Mylan, the pharmaceutical company that has come under fire in recent weeks for hiking the price of its emergency allergy medication injector EpiPen, has agreed to a $465 million settlement with the U.S. Department of Justice. The settlement, according to Mylan, is to "resolve questions" that have been raised about the EpiPen's classification for purposes of the Medicaid Drug Rebate Program.
Under the terms of the settlement, Mylan does not admit to wrongdoing on its part. At issue was whether the EpiPen Auto-Injector -- which now retails for close to $600 for a two-pack -- was properly classified with the Centers for Medicare and Medicaid Services as a "non-innovator drug," and whether it's subject to the formula used to calculate rebates to Medicaid for such drugs.
The EpiPen Auto-Injector had been classified with CMS as a non-innovator drug since before Mylan acquired the product in 2007.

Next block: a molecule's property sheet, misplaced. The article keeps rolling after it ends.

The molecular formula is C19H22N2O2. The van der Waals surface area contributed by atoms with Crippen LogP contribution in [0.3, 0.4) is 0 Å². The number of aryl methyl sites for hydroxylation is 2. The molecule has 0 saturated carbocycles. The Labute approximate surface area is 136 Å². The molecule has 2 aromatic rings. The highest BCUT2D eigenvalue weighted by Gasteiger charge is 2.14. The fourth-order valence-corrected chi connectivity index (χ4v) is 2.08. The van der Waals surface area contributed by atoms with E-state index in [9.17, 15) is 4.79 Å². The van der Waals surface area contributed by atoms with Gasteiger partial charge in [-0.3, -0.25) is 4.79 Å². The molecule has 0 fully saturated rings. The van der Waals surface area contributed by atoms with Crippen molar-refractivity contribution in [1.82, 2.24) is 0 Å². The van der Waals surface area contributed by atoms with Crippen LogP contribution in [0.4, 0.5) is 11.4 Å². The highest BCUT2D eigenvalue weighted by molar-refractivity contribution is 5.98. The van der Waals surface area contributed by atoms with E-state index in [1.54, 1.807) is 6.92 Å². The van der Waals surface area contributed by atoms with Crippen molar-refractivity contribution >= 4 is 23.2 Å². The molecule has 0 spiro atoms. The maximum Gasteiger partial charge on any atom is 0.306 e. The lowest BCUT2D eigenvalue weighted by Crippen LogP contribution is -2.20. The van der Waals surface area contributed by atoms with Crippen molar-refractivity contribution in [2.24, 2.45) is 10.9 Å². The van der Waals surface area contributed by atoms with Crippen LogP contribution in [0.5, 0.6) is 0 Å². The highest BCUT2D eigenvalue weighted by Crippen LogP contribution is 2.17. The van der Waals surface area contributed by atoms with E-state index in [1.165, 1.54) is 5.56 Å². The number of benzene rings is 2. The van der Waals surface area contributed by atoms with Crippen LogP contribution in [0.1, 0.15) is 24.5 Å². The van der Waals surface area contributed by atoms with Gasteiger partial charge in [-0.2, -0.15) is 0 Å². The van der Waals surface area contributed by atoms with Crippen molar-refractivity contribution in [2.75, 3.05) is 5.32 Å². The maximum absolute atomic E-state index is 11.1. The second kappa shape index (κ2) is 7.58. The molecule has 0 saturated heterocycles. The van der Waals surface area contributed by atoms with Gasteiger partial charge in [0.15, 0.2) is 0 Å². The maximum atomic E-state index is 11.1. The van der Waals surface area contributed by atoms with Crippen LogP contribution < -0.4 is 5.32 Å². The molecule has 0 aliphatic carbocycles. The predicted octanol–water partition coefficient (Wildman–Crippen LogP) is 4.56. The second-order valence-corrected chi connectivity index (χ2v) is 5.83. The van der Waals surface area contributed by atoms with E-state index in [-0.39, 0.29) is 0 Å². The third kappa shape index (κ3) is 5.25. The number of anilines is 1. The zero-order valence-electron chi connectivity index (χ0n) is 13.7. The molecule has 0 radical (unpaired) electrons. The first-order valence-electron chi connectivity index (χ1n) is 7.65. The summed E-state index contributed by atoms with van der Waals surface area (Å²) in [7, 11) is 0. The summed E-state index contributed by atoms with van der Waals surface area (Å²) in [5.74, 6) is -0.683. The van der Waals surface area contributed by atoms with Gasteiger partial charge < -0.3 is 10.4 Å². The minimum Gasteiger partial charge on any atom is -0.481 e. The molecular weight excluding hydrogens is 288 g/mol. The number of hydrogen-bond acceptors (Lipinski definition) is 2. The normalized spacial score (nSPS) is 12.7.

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The settlement terms resolve any potential rebate liability claims by federal and state governments as to whether the product should have been classified as an innovator drug for CMS purposes, which would have made it subject to a higher rebate formula. In connection with the settlement, Mylan expects to enter into a corporate integrity agreement with the Office of Inspector General of the Department of Health and Human Services.
Mylan CEO Heather Bresch said in a statement that the agreement is a step in the company's efforts "to move forward and bring resolution to all EpiPen Auto-Injector related matters."
The EpiPen, which cost $57 in 2007, contains about $1 worth of epinephrine. The injectors are used to quickly treat the severe allergic reaction known as anaphylaxis, which can include swelling of the tongue or throat, shortness of breath and a rash.
In recent weeks, Mylan attempted to reduce the cost through a savings card which will cover up to $300 for the two-pack. For patients who were previously paying the full amount of the company's list price for EpiPen, this effectively reduces their out-of-pocket cost by half. The move was in response to pressure from lawmakers and the public.
The company also announced it was launching a half-price generic alternative, and in September, Israeli outfit Teva Pharmaceutical said it would be launching its own generic version of the device by 2018 in the U.S.